Labour Research June 2009

Equality news

Homophobic bullying is widespread in schools

Three in five secondary school teachers and a quarter of primary school teachers have addressed sexual orientation issues in the classroom and 95% say they would do so again.

Yet the profession has a lot of work to do, as nine in 10 secondary and two in five primary teachers say pupils experience homophobic bullying, even if they are not actually gay.

The findings are revealed in The Teachers’ Report, a survey of over 2,000 teachers, commissioned by the Stonewall LGB equality charity asking them about anti-gay bullying. The survey, the largest ever of its kind, “presents a deeply alarming picture of the extent of homophobic bullying in schools,” says the charity.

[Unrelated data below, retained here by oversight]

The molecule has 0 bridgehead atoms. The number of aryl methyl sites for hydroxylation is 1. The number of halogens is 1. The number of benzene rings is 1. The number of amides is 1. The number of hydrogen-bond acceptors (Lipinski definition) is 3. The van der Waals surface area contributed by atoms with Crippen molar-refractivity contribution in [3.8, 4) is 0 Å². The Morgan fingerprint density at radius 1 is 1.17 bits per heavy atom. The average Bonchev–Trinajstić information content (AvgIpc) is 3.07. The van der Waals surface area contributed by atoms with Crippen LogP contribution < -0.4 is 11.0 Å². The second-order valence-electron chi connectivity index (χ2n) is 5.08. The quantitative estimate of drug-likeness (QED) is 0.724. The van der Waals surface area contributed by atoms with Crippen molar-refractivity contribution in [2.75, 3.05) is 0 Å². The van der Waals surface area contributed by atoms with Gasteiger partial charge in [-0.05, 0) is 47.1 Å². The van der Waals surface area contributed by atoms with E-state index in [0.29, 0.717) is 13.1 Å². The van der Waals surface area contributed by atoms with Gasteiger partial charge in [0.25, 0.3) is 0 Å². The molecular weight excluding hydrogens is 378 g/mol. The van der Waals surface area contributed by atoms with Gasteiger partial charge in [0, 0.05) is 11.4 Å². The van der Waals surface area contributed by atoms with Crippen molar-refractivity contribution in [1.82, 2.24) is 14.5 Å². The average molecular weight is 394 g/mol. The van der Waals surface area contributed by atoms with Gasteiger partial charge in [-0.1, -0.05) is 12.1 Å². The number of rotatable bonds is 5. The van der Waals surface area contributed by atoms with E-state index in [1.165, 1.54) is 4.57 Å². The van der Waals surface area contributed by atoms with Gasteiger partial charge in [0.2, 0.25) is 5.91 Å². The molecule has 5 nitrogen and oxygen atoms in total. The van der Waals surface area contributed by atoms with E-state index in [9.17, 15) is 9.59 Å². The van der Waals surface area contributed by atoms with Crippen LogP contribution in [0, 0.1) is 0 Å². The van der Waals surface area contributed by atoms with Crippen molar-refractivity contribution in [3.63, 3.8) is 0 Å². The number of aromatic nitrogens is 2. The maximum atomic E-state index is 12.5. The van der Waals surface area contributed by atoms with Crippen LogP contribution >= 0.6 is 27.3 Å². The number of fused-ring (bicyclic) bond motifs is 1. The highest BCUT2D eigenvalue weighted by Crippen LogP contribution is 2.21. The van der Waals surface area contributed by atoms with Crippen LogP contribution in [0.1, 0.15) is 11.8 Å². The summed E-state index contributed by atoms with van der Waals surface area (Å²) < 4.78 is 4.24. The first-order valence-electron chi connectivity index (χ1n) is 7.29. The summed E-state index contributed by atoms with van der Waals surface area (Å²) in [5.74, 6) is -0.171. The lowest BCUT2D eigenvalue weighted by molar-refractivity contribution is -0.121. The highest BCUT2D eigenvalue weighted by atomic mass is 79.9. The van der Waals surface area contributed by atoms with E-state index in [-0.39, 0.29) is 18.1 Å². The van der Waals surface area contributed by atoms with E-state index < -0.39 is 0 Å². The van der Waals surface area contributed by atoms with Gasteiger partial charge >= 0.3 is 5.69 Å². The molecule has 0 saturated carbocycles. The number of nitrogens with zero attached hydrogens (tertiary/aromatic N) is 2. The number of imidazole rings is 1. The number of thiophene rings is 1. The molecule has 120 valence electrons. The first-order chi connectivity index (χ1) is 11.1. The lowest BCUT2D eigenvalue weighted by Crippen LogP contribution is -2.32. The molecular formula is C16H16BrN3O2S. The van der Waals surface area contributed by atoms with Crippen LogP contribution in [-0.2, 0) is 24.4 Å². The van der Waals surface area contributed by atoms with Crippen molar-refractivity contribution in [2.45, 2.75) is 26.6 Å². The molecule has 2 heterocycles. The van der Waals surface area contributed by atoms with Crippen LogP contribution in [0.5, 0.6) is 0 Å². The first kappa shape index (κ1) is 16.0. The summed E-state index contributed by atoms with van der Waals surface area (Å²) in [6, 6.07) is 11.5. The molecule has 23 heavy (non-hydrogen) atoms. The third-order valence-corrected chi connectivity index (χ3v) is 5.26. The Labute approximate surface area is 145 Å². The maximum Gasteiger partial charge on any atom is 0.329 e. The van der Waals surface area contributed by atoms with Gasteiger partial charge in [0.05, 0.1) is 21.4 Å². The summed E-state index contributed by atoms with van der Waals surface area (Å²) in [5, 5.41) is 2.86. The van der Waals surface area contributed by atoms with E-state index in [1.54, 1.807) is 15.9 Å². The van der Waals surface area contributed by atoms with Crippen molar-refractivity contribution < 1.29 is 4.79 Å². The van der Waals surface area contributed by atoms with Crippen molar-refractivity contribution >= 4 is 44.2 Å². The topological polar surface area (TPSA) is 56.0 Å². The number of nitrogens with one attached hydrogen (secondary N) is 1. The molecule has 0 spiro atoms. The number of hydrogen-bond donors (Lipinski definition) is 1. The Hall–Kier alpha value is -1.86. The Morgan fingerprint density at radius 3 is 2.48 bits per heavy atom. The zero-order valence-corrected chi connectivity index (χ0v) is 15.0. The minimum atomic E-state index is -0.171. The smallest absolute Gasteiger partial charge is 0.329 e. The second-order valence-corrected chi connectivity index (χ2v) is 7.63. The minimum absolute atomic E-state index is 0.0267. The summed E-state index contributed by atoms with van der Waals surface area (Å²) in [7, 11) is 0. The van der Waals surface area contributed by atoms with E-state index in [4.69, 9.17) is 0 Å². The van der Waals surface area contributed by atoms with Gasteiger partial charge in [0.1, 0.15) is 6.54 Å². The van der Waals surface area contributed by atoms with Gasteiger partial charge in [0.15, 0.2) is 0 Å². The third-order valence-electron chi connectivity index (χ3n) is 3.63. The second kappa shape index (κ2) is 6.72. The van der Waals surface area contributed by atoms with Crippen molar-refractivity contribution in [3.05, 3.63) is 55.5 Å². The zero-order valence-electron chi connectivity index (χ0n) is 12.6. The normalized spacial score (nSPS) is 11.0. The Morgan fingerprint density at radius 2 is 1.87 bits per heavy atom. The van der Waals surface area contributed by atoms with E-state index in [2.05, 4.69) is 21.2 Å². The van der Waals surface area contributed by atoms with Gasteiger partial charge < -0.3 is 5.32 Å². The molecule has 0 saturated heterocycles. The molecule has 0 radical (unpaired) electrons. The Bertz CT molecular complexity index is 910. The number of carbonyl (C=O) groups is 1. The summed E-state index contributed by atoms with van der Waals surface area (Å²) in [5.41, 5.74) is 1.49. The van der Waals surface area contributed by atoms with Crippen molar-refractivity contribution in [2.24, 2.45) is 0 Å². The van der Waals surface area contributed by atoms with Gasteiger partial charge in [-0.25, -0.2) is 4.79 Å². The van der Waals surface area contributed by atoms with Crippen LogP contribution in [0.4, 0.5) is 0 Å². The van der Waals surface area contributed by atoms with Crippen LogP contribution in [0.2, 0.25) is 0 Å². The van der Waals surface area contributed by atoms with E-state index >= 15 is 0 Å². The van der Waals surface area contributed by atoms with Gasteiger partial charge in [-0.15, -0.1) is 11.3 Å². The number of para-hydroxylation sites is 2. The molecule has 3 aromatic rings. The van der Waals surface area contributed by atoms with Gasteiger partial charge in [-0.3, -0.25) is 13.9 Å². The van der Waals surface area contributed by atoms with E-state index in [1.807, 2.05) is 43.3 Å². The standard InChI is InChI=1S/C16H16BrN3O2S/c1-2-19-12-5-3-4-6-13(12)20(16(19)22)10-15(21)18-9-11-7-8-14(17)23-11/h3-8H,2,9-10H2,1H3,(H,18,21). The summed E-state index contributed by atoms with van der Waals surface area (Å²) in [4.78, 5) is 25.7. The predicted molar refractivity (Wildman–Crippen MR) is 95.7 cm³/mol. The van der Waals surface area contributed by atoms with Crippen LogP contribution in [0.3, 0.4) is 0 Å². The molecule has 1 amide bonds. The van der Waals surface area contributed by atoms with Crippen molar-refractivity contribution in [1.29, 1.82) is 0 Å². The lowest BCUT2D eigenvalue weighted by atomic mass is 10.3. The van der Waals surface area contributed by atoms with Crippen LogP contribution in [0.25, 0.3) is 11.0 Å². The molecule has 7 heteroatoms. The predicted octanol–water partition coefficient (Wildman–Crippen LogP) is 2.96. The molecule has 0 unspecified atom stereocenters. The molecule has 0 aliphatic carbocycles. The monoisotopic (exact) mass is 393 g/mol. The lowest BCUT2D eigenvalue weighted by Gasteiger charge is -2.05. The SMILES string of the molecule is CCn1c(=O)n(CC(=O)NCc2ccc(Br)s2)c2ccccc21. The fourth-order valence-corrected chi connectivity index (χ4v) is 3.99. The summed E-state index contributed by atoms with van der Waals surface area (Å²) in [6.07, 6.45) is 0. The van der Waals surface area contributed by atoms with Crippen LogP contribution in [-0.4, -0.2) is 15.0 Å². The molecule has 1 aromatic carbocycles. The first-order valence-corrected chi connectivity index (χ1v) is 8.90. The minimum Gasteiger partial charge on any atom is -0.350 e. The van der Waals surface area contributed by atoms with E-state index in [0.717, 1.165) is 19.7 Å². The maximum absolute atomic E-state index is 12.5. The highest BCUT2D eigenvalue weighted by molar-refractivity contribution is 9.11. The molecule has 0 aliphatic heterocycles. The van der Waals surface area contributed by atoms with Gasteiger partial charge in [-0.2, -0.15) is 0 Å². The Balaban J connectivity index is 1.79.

Teachers say that homophobic bullying is the most prevalent form of bullying after bullying because of weight, and that the vast majority of incidents go unreported by pupils. Stonewall chief executive Ben Summerskill said the survey “reveals how much remains to be done by our schools to demonstrate to all pupils that homophobic bullying is unacceptable.”

Meanwhile, 43% of secondary and three in 10 primary teachers have heard homophobic language or negative remarks about gay people from other school staff. In at least one case, a teacher from the north east said he felt there was a serious problem with his headteacher. He said that “he is, in my opinion, as bigoted as the bullies.”